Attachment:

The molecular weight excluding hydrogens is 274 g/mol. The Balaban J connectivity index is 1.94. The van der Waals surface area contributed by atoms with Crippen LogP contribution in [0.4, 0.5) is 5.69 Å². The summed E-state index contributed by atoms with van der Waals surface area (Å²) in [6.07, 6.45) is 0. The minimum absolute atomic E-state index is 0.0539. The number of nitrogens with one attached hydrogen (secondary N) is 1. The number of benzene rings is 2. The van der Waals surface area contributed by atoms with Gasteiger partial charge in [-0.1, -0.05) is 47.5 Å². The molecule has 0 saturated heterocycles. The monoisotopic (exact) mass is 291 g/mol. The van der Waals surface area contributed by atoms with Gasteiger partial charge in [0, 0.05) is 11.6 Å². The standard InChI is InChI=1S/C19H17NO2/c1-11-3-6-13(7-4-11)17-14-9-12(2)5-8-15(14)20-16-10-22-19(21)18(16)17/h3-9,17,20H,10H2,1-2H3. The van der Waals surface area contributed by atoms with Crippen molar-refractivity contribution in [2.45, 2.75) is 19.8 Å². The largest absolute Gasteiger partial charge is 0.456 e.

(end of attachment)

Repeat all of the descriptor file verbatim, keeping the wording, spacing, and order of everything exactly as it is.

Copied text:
The molecular weight excluding hydrogens is 274 g/mol. The Balaban J connectivity index is 1.94. The van der Waals surface area contributed by atoms with Crippen LogP contribution in [0.4, 0.5) is 5.69 Å². The summed E-state index contributed by atoms with van der Waals surface area (Å²) in [6.07, 6.45) is 0. The minimum absolute atomic E-state index is 0.0539. The number of nitrogens with one attached hydrogen (secondary N) is 1. The number of benzene rings is 2. The van der Waals surface area contributed by atoms with Gasteiger partial charge in [-0.1, -0.05) is 47.5 Å². The molecule has 0 saturated heterocycles. The monoisotopic (exact) mass is 291 g/mol. The van der Waals surface area contributed by atoms with Gasteiger partial charge in [0, 0.05) is 11.6 Å². The standard InChI is InChI=1S/C19H17NO2/c1-11-3-6-13(7-4-11)17-14-9-12(2)5-8-15(14)20-16-10-22-19(21)18(16)17/h3-9,17,20H,10H2,1-2H3. The van der Waals surface area contributed by atoms with Crippen molar-refractivity contribution in [2.45, 2.75) is 19.8 Å². The largest absolute Gasteiger partial charge is 0.456 e.